Reevaluating traffic stops in NASHVILLE

The Policing Project was invited by the Nashville Mayor’s Office to examine potential racial disparities and overall effectiveness of a common policing tactic—traffic stops as a crime fighting tool. This work followed two events in 2016-2017 that focused public attention on policing in the city: the October 2016 publication of the Gideon’s Army report, which pointed to racial disparities the number of traffic stops conducted by the Metropolitan Nashville Police Department; and the February 2017 shooting death of Jocques Clemmons.

The Policing Project, in partnership with the Stanford Computational Policy Lab, performed a thorough cost-benefit analysis assessment of the use of traffic stops to address crime—the first study of its kind in the nation—which was presented before the city council and the public in November 2018.

[Listen: Policing Project’s Nashville traffic stop study featured on NPR Morning Edition national broadcast]

Are traffic stops effective in addressing crime?

Our assessment found there are indeed notable racial disparities in traffic stops in Nashville. These disparities are higher for traffic stops around non-moving violations, such as broken taillights or expired tags. MNPD explains these racial disparities in traffic stops on the grounds that officers go where the crime is, and that in Nashville, high-crime neighborhoods tend to have larger minority populations. Our assessment bears this out. However, even controlling for crime, unexplained racial disparity in traffic stops still remains.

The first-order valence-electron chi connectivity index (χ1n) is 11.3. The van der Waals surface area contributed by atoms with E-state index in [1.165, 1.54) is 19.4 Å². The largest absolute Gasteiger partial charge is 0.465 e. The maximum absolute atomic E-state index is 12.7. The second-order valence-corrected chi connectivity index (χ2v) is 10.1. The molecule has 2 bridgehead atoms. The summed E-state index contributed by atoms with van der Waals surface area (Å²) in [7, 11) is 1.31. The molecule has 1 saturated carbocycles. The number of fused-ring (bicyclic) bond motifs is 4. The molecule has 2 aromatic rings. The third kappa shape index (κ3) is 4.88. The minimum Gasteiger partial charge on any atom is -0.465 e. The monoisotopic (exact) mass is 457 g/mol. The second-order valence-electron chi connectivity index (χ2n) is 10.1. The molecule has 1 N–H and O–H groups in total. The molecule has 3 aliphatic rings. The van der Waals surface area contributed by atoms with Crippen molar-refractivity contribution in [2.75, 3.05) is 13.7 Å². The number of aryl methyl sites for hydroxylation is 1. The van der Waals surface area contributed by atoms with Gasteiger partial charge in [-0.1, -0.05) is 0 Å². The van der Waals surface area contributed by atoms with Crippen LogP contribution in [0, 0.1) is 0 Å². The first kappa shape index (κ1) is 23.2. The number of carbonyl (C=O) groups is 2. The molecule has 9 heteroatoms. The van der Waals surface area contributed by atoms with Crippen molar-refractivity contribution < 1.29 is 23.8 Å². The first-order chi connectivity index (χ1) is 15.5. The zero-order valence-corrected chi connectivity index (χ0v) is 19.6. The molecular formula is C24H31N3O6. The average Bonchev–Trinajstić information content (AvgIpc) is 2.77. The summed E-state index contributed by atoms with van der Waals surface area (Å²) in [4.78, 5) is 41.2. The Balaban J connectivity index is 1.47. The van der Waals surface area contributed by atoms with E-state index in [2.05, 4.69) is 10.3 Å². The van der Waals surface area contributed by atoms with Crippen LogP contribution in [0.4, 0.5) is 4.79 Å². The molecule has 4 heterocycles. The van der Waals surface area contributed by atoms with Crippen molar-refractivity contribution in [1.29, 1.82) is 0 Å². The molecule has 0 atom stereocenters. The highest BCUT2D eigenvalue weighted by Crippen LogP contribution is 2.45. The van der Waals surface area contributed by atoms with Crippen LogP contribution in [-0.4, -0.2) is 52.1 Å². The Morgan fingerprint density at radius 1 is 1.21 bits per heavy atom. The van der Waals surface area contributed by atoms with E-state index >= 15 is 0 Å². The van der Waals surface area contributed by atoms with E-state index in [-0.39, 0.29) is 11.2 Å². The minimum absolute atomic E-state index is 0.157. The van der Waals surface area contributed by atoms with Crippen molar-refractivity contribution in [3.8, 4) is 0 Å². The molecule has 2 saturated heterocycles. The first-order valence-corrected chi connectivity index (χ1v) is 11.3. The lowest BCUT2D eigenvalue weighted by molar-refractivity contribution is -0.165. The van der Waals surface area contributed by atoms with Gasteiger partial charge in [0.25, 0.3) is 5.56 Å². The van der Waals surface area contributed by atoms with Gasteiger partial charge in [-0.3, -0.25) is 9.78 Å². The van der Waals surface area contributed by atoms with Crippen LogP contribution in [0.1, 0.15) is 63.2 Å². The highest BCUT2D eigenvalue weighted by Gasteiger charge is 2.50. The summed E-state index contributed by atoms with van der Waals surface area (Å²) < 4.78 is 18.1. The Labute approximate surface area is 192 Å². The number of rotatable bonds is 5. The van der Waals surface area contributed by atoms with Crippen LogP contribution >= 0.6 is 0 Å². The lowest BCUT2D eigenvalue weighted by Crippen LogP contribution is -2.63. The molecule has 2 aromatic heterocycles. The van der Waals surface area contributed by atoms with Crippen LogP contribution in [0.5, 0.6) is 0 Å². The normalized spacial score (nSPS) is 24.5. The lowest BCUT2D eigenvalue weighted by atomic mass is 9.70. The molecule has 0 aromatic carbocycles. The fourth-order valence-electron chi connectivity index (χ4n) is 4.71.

Our report further concludes that traffic stops are not an effective strategy for reducing crime. In particular, the MNPD’s practice of making large numbers of stops in high crime neighborhoods does not appear to have any effect on crime.

The Policing Project report offered steps to address racial disparities and improve community-police relations, including encouraging MNPD to:

  • Reduce the number of traffic stops

  • Acknowledge black residents have been disproportionately affected by MNPD’s stop practices

  • Monitor racial disparities on an ongoing basis

  • Redeploy officer resources toward more effective crime-fighting tools

  • Consider adopting a Neighborhood Policing strategy

  • Post its department policies online

  • Conduct a review of certain key policies such as use of force

  • Conduct a review of training around use of force, traffic stops, and procedural justice

  • Adopt a body camera policy with attention to transparency regarding the release of footage

As part of this work, the Policing Project spoke with dozens of Nashville residents about their experiences with policing. MNPD provided the necessary data, and has from the beginning shown a strong commitment to re-evaluating its traffic stop strategies and developing alternatives that can achieve public safety with fewer social costs.